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PolicyWatch 2280

An Enhanced Train-and-Equip Program for the Moderate Syrian Opposition: A Key Element of U.S. Policy for Syria and Iraq

Michael Eisenstadt and Jeffrey White

Also available in العربية

July 8, 2014


Such a program should strengthen the moderate opposition militarily and enhance its political and informational capabilities, while disrupting Salafi-jihadist recruitment.

The Obama administration's decision in June to ask Congress for $500 million to train and equip vetted elements of the Syrian armed opposition signals a potential turning point in U.S. policy in the Middle East. The request follows a series of major U.S. policy setbacks in the region, including the Bashar al-Assad regime's success in turning the tide against the armed opposition, making the former's survival much more likely, and the recent seizure of large swaths of eastern Syria and northern Iraq by the Islamic State of Iraq and al-Sham (ISIS), which the group could use as a springboard to move against Baghdad, threaten Jordan and Saudi Arabia, and launch terrorist attacks overseas.

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Until now, lethal U.S. support for the Syrian opposition has been limited to a small, covert train-and-equip effort. An enhanced train-and-equip program could enable the United States to shape the conduct, and perhaps the outcome, of the war by altering the military balance within the opposition (between moderate and extremist groups) and between the opposition and the regime. And it offers the prospect of stemming ISIS advances in Syria and Iraq, and preventing a regime victory in Syria that would strike a blow to U.S. interests.

In light of the Syrian conflict's destabilizing impact on the broader Middle East, the risks an enhanced train-and-equip program might entail likely pale in comparison to the demonstrable costs of the policy the administration has pursued until now.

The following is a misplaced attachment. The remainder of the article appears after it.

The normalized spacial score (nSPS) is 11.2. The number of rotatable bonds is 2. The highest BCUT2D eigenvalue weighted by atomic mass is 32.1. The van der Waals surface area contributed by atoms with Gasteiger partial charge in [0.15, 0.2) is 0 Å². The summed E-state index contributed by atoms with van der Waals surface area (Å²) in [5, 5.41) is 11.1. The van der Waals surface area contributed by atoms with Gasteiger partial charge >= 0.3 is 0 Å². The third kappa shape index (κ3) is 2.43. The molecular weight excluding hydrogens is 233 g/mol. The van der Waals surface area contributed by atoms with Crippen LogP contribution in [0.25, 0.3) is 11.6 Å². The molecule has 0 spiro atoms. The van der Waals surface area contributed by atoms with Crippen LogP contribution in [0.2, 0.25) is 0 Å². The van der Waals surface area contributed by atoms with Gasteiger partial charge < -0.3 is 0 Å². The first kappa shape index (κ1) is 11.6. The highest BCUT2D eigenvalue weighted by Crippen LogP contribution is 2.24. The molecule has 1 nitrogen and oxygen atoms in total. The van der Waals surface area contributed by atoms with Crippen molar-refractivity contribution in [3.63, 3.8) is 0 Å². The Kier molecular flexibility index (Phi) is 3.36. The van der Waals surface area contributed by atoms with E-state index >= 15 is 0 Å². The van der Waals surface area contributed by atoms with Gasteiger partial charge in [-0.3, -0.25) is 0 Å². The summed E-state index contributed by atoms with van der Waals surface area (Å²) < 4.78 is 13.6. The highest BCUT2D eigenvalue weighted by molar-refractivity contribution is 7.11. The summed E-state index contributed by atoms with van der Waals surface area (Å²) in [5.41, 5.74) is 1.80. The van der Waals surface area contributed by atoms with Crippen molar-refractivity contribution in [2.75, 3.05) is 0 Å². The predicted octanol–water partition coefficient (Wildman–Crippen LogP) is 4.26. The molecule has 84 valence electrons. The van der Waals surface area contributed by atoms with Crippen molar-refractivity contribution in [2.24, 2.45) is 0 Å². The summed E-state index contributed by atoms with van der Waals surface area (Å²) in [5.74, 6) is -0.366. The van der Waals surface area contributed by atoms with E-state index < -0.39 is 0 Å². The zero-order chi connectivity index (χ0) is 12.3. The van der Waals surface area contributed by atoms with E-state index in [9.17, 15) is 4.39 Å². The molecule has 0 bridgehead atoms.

GOALS OF AN ENHANCED TRAIN-AND-EQUIP PROGRAM

The moderate Syrian opposition is not likely to "win," and the United States is almost certainly not going to "solve," Syria's civil war -- at least not any time soon. But those should not be the criteria by which the utility and value of an enhanced train-and-equip program are assessed.

Such a program could enable the United States to secure its vital interests and mitigate some negative impacts of the Syrian civil war, without direct U.S. intervention. More specifically, it could enable the United States to:

  • Build up the moderate opposition as an alternative to Salafi-jihadist opposition groups and, potentially, to the Assad regime.
  • Offer the regime the choice between a ruinous, open-ended conflict and a diplomatic solution.
  • Maintain pressure on the Assad regime, Hezbollah, and Iran, to deter adventurism on their part.
  • Cause ISIS to draw down its forces in Iraq in order to counter the challenge to its position in Syria, thereby relieving pressure on the Nouri al-Maliki government.
  • Demonstrate to Iran the costs of IRGC Qods Force commander Qasem Soleimani's regional policies, and that the United States will defend its vital interests even while engaged in nuclear negotiations with the Islamic Republic.

Even if the moderate opposition proves unable to do much more than it is currently doing, it could maintain pressure on the Assad regime and tie down the forces of its Iranian, Hezbollah, and perhaps Iraqi Shiite allies, thereby limiting their ability to engage in activities or adventurism elsewhere.